Many company leaders spend a lot of time developing a core culture. Some may do this in name only but authentic and serious organizations realize that a strong company identity is vitally important to the overall health of the business.
However, while some leaders spend a lot of time trying to flesh out the details of the culture, many leaders can overlook changes that happen within their establishment. This can be as harmful as not having a solid company culture to begin with.
The ultimate goal for most organizations is to experience success and growth. When this eventually happens, the company culture will most certainly change. These changes can be both positive and negative. Whatever the end result, change can cause disruption and stress to those involved.
While change cannot be avoided, there are ways to deal with an evolving company culture that can make the transition less jarring. Levi King, co-founder, and CEO of Nav write in Inc. magazine about the changes that happened within his own company as it expanded. He offers suggestions for leaders and employees who may be having a tough time dealing with such changes.
First, King suggests that companies avoid straying from their values. As organizations grow and more people and positions are added, it can get more difficult to retain the original values that were the core of your business. But forgetting these values will most certainly mean the demise of the company.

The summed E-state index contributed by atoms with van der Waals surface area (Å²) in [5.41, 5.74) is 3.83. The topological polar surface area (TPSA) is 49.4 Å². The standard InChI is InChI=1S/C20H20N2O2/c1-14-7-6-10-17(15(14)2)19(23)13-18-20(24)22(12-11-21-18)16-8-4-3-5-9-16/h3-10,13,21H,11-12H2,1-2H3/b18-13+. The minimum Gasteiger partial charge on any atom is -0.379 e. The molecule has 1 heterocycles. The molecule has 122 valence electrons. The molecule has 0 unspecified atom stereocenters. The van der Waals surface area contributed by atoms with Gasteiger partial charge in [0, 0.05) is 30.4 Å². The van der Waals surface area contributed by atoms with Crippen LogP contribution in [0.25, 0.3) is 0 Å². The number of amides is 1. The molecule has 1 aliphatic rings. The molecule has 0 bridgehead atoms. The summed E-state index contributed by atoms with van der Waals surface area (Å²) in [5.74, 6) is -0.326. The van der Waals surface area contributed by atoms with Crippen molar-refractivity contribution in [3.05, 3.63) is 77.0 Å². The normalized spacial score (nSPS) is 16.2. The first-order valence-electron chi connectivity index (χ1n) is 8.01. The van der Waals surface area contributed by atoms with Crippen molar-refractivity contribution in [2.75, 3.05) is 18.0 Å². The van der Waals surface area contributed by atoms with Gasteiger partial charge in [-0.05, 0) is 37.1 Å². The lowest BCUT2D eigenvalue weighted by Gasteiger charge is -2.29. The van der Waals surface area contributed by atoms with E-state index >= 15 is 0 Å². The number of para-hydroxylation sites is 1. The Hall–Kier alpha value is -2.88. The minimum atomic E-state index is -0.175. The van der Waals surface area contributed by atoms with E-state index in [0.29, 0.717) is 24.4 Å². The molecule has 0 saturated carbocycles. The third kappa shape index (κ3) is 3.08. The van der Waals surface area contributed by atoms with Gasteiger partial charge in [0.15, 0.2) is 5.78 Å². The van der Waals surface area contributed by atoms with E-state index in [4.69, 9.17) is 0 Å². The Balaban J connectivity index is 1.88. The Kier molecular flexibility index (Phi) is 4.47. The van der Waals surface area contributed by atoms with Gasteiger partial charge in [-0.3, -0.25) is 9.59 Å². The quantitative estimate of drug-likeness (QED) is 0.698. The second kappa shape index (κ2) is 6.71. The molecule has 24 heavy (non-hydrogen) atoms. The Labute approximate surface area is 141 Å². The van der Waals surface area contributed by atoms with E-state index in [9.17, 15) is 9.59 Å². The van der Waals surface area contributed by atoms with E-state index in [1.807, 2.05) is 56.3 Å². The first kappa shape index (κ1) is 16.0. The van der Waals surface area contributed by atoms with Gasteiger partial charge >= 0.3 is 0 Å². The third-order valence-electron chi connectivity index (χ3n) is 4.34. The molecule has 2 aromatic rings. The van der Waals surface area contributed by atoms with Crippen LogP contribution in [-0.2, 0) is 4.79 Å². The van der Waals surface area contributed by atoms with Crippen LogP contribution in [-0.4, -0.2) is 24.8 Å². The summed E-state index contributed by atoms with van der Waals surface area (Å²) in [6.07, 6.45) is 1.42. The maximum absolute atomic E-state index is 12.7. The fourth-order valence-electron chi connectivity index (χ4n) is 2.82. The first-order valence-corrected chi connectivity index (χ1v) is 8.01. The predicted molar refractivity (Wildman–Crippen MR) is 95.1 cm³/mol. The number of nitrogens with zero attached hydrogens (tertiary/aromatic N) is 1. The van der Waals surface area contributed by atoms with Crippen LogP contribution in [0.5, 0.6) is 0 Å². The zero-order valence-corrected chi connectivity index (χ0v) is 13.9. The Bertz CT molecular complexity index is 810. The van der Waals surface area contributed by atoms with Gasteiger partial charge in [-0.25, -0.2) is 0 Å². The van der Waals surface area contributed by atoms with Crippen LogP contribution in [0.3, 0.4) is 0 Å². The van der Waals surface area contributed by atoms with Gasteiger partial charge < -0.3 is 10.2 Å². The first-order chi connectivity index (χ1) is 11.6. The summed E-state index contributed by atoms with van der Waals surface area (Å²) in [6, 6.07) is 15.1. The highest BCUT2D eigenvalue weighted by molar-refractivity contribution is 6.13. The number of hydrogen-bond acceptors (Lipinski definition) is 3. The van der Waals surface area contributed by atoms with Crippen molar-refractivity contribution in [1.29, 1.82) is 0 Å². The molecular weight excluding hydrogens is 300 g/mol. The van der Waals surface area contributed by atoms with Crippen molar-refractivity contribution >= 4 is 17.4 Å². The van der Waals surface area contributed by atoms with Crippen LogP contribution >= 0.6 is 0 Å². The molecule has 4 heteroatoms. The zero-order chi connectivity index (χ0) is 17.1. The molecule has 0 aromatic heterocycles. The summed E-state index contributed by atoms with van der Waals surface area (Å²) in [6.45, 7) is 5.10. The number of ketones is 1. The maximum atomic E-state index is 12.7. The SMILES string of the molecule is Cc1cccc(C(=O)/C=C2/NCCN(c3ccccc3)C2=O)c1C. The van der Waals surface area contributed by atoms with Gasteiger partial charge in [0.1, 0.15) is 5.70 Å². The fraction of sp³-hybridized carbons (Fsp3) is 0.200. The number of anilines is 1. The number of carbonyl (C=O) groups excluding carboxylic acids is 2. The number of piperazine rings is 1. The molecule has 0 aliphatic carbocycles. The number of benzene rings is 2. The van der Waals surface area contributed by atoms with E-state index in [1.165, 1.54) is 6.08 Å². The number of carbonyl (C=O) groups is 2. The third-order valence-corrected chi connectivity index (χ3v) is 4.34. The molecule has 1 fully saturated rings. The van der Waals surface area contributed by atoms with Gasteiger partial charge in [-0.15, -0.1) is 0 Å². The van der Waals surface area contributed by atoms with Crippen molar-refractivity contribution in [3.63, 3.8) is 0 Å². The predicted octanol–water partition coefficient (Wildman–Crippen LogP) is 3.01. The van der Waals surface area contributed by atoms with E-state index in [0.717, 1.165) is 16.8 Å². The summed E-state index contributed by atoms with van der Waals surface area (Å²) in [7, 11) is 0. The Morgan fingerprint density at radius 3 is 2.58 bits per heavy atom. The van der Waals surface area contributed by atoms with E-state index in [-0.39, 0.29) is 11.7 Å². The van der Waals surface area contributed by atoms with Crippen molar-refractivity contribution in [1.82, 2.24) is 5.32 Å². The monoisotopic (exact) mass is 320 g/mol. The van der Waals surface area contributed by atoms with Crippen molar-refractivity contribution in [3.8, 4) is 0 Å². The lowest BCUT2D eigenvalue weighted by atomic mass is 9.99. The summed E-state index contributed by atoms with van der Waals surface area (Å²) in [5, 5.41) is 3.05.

Leaders should emphasize their organization’s core values on a regular basis. Every employee – from top to bottom – should be made aware of what your company stands for. When hiring new employees, make your values clear to them and avoid bringing on people who do not align with your vision.
Another suggestion from King is to help those who are having a hard time accepting change. There may be people at the company who have been there from the beginning and are having difficulty seeing certain people move on to other organizations. These same people may also yearn for a time when things were simpler.
However, it is your job as a leader to encourage such employees to embrace the changes and tell them that the future of the company rests on accepting the changing dynamics that are inevitable. Change is difficult, but people can and must work together as a team.
“If you can accept culture as dynamic – a collection of individuals whose mission is unwavering but whose makeup may alter at any moment – you’ll go with the flow rather than resist it,” writes King. “In the long run, you’ll be more content and effective.”
Lastly, King compares growing companies to that of a child transitioning to adolescence. There will be many difficulties along the way and you may often pine for the simpler days, but growing up is inevitable. The only thing you can do is accept it and strive to be supportive.
The same is true for a company that is growing and evolving. It is up to the leader (or parent) to formulate creative ways to help everyone through the major changes. Ensuring that team members are focused, connected and committed to the core mission of the company will make for an easier transition through the growing pains.